Agricultural trade is a success story; we have a $22.5 billion surplus, says Agriculture Secretary Tom Vilsack. “It is a vital tool, not only to restore the American economy, but also to revitalize rural communities,” he says. Speaking at the 2010 Commodity Classic meeting in Anaheim, CA, he adds, “It is extremely important for the entire country to understand why trade agreements are important, why the renewable fuel industry is important and why farm programs are important.
“It’s no longer an issue of just knocking down trade barriers. It depends on which country we’re talking about and where they lie on the market continuum.
“One size doesn’t fit all in developing agricultural trade with various countries,” Vilsack says. He divides potential trade partners into categories reflecting their level of development and infrastructure, rate of economic growth, openness to biotechnology and maturity of market. For example, a mature market requires technical expertise to overcome resistance to issues like biotechnology or sanitary issues “not aligned with science, so that we have a fair and open system,” he explains.
A mature, very competitive market such as Japan “calls for funding our cooperator program to help create confidence in the American brand. Add to that a refocus on biotechnology, using additional resources and advocacy to obtain an overall effort consistent with the president’s export initiative, which we think will break down barriers and build trade,” says Vilsack.
Opening doors to biotech will require “articulating more forcefully for the benefits of biotech,” he says. “Science and biotech are an answer to meeting the food and resource demands of a growing population.
“We need to build relationships with international organizations. For example, a biotech initiative with Canada and Mexico will promote a consistent strategy, along with scientific exchanges, farmer-to-farmer programs that encourage others to give this technology a try and see the benefits for themselves.”
Building exports was just one reference to Vilsack’s broader theme of rebuilding rural America. Other revitalization tools – broad-based support for biofuels across many geographies and many feedstocks and broadband access in smaller communities – “are just a few of the tools that will not only build rural communities, but preserve the values of our country that are rooted in these communities,” Vilsack says.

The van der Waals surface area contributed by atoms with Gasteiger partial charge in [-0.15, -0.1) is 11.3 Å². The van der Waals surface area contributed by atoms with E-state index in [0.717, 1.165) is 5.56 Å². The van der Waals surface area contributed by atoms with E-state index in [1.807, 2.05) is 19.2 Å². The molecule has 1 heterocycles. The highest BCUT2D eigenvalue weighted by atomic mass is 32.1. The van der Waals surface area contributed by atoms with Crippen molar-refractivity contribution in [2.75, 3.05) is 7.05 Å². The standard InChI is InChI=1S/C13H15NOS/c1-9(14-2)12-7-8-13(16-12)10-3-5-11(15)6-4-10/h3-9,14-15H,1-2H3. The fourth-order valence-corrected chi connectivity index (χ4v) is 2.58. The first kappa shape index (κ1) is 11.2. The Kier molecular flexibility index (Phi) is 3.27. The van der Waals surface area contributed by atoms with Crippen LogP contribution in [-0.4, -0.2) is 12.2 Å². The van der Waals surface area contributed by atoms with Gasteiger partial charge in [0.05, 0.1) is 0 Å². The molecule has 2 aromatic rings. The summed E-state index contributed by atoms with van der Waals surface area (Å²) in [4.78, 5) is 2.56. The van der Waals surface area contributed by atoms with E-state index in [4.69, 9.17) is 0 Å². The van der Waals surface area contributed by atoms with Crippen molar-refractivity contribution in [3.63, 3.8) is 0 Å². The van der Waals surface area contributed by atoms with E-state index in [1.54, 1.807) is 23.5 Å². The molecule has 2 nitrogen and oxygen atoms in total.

He signaled today that the Conservation Reserve Program is an important one that builds both soil resources and rural economies. Beyond its conservation benefits, he indicates that wildlife habitat and access to private lands for hunting and fishing are important auxiliary benefits that can revitalize rural America.
Vilsack also defends the USDA’s name not being changed to the Department of Food, now that 70% of USDA’s budget lies in the form of food assistance. The same arguments that might support the name change also build a case for the USDA’s name in that its various activities stabilize markets through school lunches; build potential trading opportunities through disaster food aid; develop rural communities through biofuel development; and conserve water for farming through healthy forest preservation. Every single mission of USDA comes back to farmers, Vilsack says.
He also called for agriculture to build alliances with other constituencies in the face of the dwindling number of farm congressional seats in Congress and redistricting. Half of our rural counties lost population in the last census, and it’s assumed that the 1% of Americans farming will continue to shrink in number.
When asked about the delay in E-15 ruling by EPA until the end of this summer, Vilsack says he wants to “get it right” in knowing which vehicles can use which blends, and then deploying appropriate technologies to “flip a switch” for various blends tailored to engines of various vintages at gas stations. “We’re heading in that direction,” he says.
Find out what else Sec. of Ag Vilsack had to say about America’s farmers in a video at http://deltafarmpress.com/video/vilsack-thank-you-to-farmers-0305/.